Originally published in 1989. This book presents the situation regarding energy provision and policy in developing countries. It looks at Enhanced Oil Recovery, Hydropower and small energy packages suitable for rural areas including renewable energies and the various needs and systems affected such as water pumping and telecommunications. Each section is broken down into salient issues and information is provided on environmental issues, socioeconomic issues, costs and limitatioons and what is considered the state-of-the-art in each area. The final section offers a view of the application of computing technology in energy planning.
Table of Contents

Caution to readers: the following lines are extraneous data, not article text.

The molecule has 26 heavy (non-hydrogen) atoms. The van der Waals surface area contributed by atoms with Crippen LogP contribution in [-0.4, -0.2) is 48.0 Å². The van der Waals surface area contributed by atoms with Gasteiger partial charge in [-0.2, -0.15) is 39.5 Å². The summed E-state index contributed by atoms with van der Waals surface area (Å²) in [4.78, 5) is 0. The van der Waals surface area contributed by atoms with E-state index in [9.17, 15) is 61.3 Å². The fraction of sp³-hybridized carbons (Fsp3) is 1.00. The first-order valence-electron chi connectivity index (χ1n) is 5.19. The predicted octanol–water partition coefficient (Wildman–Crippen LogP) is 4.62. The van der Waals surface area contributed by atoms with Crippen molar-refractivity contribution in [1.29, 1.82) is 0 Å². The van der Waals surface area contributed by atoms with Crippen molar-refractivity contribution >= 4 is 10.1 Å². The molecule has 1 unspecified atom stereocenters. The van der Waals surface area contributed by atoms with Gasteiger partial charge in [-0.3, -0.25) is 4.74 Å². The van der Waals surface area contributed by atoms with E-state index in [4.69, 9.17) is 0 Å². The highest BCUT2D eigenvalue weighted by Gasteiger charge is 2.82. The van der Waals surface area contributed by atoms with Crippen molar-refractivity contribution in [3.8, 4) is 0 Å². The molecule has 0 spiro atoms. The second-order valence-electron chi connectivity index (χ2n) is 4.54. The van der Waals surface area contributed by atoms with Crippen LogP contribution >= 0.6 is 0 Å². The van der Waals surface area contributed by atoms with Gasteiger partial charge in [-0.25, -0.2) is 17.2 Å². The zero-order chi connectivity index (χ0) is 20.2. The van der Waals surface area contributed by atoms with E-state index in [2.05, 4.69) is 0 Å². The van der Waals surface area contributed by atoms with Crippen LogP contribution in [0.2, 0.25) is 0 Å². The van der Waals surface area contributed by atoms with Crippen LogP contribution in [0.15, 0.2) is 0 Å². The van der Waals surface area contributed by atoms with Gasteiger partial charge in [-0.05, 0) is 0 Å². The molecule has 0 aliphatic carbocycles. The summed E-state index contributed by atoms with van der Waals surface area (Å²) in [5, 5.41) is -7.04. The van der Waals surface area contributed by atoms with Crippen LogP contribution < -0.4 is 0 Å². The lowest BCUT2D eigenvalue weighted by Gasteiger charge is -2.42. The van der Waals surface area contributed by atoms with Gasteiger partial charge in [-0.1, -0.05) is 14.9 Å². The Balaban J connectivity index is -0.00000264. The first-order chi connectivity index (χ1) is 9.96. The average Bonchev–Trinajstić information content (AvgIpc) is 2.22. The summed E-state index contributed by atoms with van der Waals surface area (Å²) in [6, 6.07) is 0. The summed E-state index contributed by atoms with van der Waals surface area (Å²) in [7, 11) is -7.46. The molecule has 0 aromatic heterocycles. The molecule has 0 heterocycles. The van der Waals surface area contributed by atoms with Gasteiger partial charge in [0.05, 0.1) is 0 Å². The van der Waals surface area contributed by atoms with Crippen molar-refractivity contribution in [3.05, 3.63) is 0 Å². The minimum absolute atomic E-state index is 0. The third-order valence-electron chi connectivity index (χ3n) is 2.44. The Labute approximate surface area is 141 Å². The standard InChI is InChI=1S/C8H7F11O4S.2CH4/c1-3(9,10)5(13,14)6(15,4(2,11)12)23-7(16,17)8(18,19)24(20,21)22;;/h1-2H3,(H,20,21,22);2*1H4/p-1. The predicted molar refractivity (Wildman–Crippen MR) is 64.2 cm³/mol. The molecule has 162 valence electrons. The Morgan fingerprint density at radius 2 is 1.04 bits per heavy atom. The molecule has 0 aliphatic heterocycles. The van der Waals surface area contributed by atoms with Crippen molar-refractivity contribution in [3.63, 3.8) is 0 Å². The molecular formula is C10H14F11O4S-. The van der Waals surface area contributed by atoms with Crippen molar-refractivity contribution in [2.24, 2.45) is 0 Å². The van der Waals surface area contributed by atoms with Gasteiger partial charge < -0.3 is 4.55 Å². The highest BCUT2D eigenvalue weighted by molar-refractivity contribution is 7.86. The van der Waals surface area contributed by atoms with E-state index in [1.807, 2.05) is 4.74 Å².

Preface Part 1: Enhanced Oil Recovery 1. Introduction 2. Overview 3. Applications of EOR Techniques 4. EOR State-of-the-Art 5. EOR Training 6. Conclusions and Recommendations Part 2: Small-scale Hydropower Programs in Developing Countries 7. Overview 8. Planning 9. Economics and Financing 10. Development 11. Operation, Management, and Training Part 3: Small Energy Packages 12. Introduction 13. Energy in Third World Rural Areas 14. Rural Electrification by Extension of Interconnected Grids 15. Decentralized Electricity Generation by Internal Combustion Engines 16. Electricity Generation by Micro-Hydropower Stations 17. Electricity Generation by Photovoltaic Power Stations 18. Wind Electricity Generators 19. Decentralized Electricity Generation and Biomass 20. Renewable Energies and Water Pumping 21. Renewable Energies and Domestic Energy Needs 22. Renewable Energies and Rural Telecommunications 23. Renewable Energies and Health Centers 24. Strategies for Rural Electrification. Appendix: Life-cycle Costing Procedure. Part 4: Application of Microcomputer Technology in Energy Planning 25. The Changing Role of Energy Planning 26. The Impact of Computers on Energy Planning 27. Criteria for Developing and Selecting Energy Models 28. Software Packages for Energy Planning 29. Software for Subsectoral Analysis 30. Implementing Microcomputer-Based Energy Planning 31. Potential Constraints and Limitations 32. Case Studies 33. General Conclusions